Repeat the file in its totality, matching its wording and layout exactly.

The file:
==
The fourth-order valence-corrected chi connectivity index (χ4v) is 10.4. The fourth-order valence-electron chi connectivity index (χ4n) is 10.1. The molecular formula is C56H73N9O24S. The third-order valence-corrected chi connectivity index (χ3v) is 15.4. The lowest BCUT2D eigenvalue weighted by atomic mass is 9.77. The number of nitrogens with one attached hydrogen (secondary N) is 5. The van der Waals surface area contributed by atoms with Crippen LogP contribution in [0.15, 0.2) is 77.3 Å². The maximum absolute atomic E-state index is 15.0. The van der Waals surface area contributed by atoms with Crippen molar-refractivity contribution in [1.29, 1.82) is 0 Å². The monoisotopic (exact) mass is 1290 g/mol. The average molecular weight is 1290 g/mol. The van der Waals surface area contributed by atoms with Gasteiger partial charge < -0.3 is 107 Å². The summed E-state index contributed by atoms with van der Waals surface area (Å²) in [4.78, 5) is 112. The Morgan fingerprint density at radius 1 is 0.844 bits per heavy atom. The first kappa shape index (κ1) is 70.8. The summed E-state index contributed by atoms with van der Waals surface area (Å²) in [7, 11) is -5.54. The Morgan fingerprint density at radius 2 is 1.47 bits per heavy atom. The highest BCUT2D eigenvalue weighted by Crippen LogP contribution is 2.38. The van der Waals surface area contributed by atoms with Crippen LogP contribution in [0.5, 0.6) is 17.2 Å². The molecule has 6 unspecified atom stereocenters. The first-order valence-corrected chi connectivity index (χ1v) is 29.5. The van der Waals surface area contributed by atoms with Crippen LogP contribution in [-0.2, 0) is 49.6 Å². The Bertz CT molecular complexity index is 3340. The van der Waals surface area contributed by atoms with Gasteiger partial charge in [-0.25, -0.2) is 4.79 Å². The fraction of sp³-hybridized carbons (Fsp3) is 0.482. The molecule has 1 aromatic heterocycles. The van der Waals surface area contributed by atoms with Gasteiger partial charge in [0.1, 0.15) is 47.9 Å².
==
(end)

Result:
The fourth-order valence-corrected chi connectivity index (χ4v) is 10.4. The fourth-order valence-electron chi connectivity index (χ4n) is 10.1. The molecular formula is C56H73N9O24S. The third-order valence-corrected chi connectivity index (χ3v) is 15.4. The lowest BCUT2D eigenvalue weighted by atomic mass is 9.77. The number of nitrogens with one attached hydrogen (secondary N) is 5. The van der Waals surface area contributed by atoms with Crippen LogP contribution in [0.15, 0.2) is 77.3 Å². The maximum absolute atomic E-state index is 15.0. The van der Waals surface area contributed by atoms with Crippen molar-refractivity contribution in [1.29, 1.82) is 0 Å². The monoisotopic (exact) mass is 1290 g/mol. The average molecular weight is 1290 g/mol. The van der Waals surface area contributed by atoms with Gasteiger partial charge < -0.3 is 107 Å². The summed E-state index contributed by atoms with van der Waals surface area (Å²) in [4.78, 5) is 112. The Morgan fingerprint density at radius 1 is 0.844 bits per heavy atom. The first kappa shape index (κ1) is 70.8. The summed E-state index contributed by atoms with van der Waals surface area (Å²) in [7, 11) is -5.54. The Morgan fingerprint density at radius 2 is 1.47 bits per heavy atom. The highest BCUT2D eigenvalue weighted by Crippen LogP contribution is 2.38. The van der Waals surface area contributed by atoms with Crippen LogP contribution in [0.5, 0.6) is 17.2 Å². The molecule has 6 unspecified atom stereocenters. The first-order valence-corrected chi connectivity index (χ1v) is 29.5. The van der Waals surface area contributed by atoms with Crippen LogP contribution in [-0.2, 0) is 49.6 Å². The Bertz CT molecular complexity index is 3340. The van der Waals surface area contributed by atoms with Gasteiger partial charge in [-0.25, -0.2) is 4.79 Å². The fraction of sp³-hybridized carbons (Fsp3) is 0.482. The molecule has 1 aromatic heterocycles. The van der Waals surface area contributed by atoms with Gasteiger partial charge in [0.1, 0.15) is 47.9 Å².